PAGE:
Go ahead and call her “Stella,” but you’re gonna want to figure how to type the Greek sigma character if the new ∑tella album becomes your sudden obsession like it has for me. [Ed.– Try typing option-w.] “Watch Me Dive” showcases her characteristically lean, concise electro-pop. True, hundreds of synth-based acts work the same musical territory these days, but ∑tella stands out with her uncontrived emotional restraint and ruthless compositional efficiency. Further listening reveals her secret weapon: she’s a highly capable guitarist. At the risk of making assumptions about her Athens, Greece background, I hear the signature rhythmic lyricism of the country’s stringed instruments (the bouzuki, lute, oud, etc.) in her clean, digitally delayed guitar tone.
∑tella’s new album, Works For You, opens to the sound of crashing dishes on lead track “Come Collect.” Maybe that’s why I think of this album as an appealing collection of eurocafe-pop. These songs tell stories of ridiculously fetching Mediterranean boys and girls coming in and out of a streetside cafe, breaking up, making up, and confessing their true feelings to one another. Through the drama, ∑tella stays cool as a cucumber, capturing their vignettes while serving them demitasses of dark, tarlike coffee. Make mine a double, please!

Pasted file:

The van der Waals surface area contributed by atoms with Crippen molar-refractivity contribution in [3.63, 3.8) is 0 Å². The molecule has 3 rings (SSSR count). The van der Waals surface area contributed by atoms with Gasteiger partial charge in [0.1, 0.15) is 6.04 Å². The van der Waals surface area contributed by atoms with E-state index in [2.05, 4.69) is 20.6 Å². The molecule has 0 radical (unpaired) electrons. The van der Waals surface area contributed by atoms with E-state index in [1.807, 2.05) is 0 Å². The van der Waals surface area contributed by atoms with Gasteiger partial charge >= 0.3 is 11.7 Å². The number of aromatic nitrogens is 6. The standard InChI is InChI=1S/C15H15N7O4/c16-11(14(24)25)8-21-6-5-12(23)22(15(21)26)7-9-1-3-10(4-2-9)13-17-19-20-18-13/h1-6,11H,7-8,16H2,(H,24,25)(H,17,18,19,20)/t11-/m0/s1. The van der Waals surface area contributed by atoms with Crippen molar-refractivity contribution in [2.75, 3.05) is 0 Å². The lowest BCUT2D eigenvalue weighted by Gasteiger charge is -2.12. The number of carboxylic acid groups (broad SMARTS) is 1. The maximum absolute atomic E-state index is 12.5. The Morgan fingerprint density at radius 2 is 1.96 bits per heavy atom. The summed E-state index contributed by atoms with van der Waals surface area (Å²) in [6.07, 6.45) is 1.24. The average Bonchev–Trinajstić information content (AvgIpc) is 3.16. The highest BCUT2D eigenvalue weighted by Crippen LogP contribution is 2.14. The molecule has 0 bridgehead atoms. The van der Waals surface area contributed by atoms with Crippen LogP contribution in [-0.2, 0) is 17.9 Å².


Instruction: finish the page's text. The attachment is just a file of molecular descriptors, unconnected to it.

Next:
A sociology professor living in upstate New York, Leonard Nevarez is patiently waiting until his kids are old enough for a family roadtrip to Maryland Deathfest. He blogs at musicalurbanism.org and is writing a book about Martha & the Muffins and the late 70s/early 80s downtown Toronto music scene.